Pool or beach? You decide. 
Photo: Courtesy of The Westin Hapuna Beach Resort

The Best Places in Hawaii to Visit in 2019

Check out which towns, from Volcano to Kula, caught HAWAII Magazine’s eye in 2018.

Fortunately for visitors and wayward souls, Hawaii has a seemingly endless amount of small towns, districts and places to discover. If you’re taking a trip to the Islands, or are just looking for a great staycation destination, check out the six towns that caught our attention last year—they’re definitely worth a visit.

After its transformative renovations, The Westin Hapuna Beach Resort is looking better than ever. 
Photo: Courtesy of The Westin Hapuna Beach Resort

1. South Kohala, Big Island

If you’ve already seen the rustic, country area of North Kohala and want a more luxurious, resort experience, head on down to South Kohala. Here you can find grand resorts and hotels, such as The Westin Hapuna Beach Resort, which recently reopened after a transformative renovation early last year, and the Fairmont Orchid, which received a light touch-up. If you’ve only got time for one beach to hit, plug Hapuna Beach into your GPS. Coming in at nearly a mile long, this white-sand sanctuary gives beachgoers a lot of space to stretch out.

The Kilauea Lodge is set amongst tropical scenery in Volcano Village. 
Photo: Ron Paul

2. Volcano, Big Island

This tranquil little village is, as you can guess by its name, located on the slopes of the recently very active Kilauea volcano. In this quaint country town, expect to find an assortment of peculiar shops, such as Volcano Winery, where you can taste wines that are grown on the slopes of Kilauea; Ohelo Cafe, a casual lunch and dinner joint that’s known for its wood-fired pizzas; and lodgings like Kilauea Lodge, which offers a handful of rooms and cottages.

Dream weddings don't have to be dreams at Haiku Mill.
Photo: Chris J. Evans

3. Haiku, Maui

If Maui’s Haiku town had its own haiku, it’d probably go something like this: Maui’s country gem. But there is more than meets the eye. Colorful sushi. In case you’re wondering what it all means, let us explain. A stone’s throw away from Paia and Hookipa, Haiku is apart from the growing hustle and bustle of Maui’s north shore. But it offers more than just country charm. Expect to find sensational sushi at Nuka, which has colorful sushi rolls that are as good as they look, as well as local produce, clothing and knickknacks at Pauwela Cannery, where some of Maui’s small businesses have set up shop.

The Surfing Goat Dairy is home to 188 goats.
Photo: Rolland Allan & Jessica Marie

4. Kula, Maui

After driving up the gentle slopes of Haleakala, visitors are met by the charming town of Kula, just one of Maui’s many rustic upcountry communities. When you’re not taking in the fresh upcountry air, which is a great way to escape the heat and humidity, hit up local attractions such as the Alii Kula Lavender Farm, which is full of sweet-smelling plants. If you’re in need of adorable farm animals, hang out with some goats at the Surfing Goat Dairy, a 42-acre farm that’s home to 188 goats.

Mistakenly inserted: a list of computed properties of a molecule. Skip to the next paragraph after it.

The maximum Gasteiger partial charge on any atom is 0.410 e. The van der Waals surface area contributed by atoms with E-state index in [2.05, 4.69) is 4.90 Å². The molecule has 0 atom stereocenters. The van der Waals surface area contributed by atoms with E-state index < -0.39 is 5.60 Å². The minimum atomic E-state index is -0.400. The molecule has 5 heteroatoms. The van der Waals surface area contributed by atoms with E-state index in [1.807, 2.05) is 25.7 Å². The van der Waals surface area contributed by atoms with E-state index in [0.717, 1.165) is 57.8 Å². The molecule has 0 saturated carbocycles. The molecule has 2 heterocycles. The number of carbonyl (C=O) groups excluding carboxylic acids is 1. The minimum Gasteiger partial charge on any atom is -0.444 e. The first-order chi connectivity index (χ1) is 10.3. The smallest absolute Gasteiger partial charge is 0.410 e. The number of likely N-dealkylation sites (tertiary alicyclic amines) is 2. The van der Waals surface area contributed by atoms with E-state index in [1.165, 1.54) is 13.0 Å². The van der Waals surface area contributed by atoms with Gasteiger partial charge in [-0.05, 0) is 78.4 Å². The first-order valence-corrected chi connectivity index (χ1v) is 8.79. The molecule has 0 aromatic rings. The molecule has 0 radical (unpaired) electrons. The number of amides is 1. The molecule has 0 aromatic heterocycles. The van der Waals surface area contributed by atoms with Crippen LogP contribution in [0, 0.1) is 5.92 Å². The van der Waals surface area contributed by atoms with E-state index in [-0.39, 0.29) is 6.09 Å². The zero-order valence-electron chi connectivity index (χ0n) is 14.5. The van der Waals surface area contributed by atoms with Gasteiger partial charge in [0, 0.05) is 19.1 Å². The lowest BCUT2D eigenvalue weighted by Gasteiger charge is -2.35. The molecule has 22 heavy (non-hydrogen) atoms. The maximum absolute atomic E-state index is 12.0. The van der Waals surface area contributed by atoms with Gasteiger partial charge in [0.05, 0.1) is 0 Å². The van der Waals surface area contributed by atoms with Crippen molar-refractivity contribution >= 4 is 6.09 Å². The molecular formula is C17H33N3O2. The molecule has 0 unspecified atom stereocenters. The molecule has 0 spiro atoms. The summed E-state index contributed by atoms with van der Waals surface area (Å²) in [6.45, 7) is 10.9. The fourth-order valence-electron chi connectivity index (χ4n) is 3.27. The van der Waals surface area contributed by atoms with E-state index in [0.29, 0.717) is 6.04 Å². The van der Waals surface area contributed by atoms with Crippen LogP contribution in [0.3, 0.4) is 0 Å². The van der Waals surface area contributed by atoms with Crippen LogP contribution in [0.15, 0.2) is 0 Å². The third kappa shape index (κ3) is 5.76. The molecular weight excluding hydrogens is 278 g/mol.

Escape the crowds at Aweoweo Beach Park in Waialua.
Photo: Aaron Yoshino

5. Waialua, Oahu

Sure, Waialua doesn’t have the same energy as its neighbor, Haleiwa, but it does have charm. Aside from having one of the best poke bowl spots on the island, Waialua General Store, the town is also home to the Waialua Sugar Mill, now inhabited by local businesses, world-class surfboard shapers, a soap factory and a weekly farmers market. Of course, there are beaches in Waialua as well, and Aweoweo Beach Park, which has picnic tables, bathrooms, a basketball court and a long, expansive beach, is a great place to spend an afternoon with friends and family.

Waimea is known for its red dirt and ruggedly handsome hiking trails. 
Photo: Mallory Roe

6. Waimea, Kauai

If you’re planning your Kauai itinerary, Waimea needs to be on your agenda. Located on the island’s southwest shore, this country town has a little bit of everything. Foodies will want to make a stop at Porkies, which slings out some of the best hot dogs in Hawaii, while those looking for scenery can’t go wrong with the jaw-dropping views at Waimea Canyon. History buffs wanting to learn about Kauai’s unique past will want to check out Russian Fort Elizabeth, the product of an alliance created by Kauai’s last king, Kaumualii, and a Russian agent, in hopes of repelling King Kamehameha’s superior military force.